Employee Engagement 101

The idea of creating a more engaged workforce is not a new idea. For more than 20 years, managers have been looking at the organizational factors, which engage (or disengage) employees. Research studies have been conducted to show the link between an engaged workforce and organizational performance. While some research remains inconclusive, there is a growing body of work that suggests a link between employee engagement and organizational performance does Employee Engagement 101 exist. One study found that employees who responded more favorably to survey questions on engagement also worked in business units with higher levels of productivity, profit, retention and customer satisfaction. These researchers also found that the manager, not the pay, benefits, perks, etc. was the key in building and sustaining a strong workplace.

For 50+ years, companies have been surveying their employees and customers to determine their level of satisfaction. At present, about 50 percent of Fortune 500 companies conduct formal employee engagement surveys. In addition, thousands of smaller companies also conduct such surveys.

After thousands of surveys, a set of "best practices" actions has emerged to guide companies in conducting engagement surveys. Foremost, if you are going to conduct an engagement survey, you must have a strategy in place to implement the results. Researchers from the Gallup Organization in the book “Follow This Path concluded that only 25 percent of employees in companies that conducted engagement studies said they were engaged. One of the primary reasons, according to the research, was that the employees didn't believe that management had any interest in making changes based on what they said in the surveys. In short, the studies were counter-productive because the employees felt that the results were ignored.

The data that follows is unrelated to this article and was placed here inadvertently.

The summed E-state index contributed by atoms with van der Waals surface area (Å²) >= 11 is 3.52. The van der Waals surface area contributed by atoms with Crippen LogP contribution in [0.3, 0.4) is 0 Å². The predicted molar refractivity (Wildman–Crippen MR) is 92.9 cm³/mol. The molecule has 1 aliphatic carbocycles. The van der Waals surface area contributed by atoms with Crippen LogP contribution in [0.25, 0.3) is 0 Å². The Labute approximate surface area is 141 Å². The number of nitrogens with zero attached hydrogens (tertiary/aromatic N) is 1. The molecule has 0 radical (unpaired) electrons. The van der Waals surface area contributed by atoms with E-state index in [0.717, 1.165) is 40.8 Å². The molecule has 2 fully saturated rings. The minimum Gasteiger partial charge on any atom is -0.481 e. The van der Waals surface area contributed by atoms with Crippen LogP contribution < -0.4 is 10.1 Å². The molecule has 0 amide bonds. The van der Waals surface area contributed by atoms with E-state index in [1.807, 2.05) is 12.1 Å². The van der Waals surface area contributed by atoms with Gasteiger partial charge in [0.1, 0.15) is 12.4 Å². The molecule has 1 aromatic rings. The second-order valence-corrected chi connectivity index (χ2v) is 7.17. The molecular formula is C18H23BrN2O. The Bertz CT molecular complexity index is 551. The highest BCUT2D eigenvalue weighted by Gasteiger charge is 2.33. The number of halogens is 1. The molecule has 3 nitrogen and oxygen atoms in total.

What happens when you do implement the results?

Over the long run, companies who listen to their employees and implement key suggested changes see an increase in engagement, productivity, and profitability. Gallup went so far as to estimate that actively disengaged employees in the U.S. cost their companies $254 to $363 billion annually. When companies focus on the problem, it is possible to increase the number of engaged employees significantly, resulting in an almost corresponding increase in profitability.

How much can you increase engagement?

While there is no set percentage, results have been as spectacular as double or triple percent increase in one year, and numerous companies have reported increases of 10 to 15 percent annually. In the employee engagement studies we have conducted, we have found significant data that leads to solid improvements in productivity and revenues.  To cite one example, we found a high correlation between a franchisor's optimum job profile and franchisee performance. Franchisees who fit the optimum profile generated royalties that were ten times the profile of a poor franchisee.  By using the profile when selecting new franchisees, the franchisor experiences a significant increase in royalties per franchisee. See our Franchise Case Study for more information.

The bottom line is that conducting and implementing changes prescribed in an employee engagement survey works.  For more information about how an employee engagement study will help your company, just give us a call at (800) 466-0105.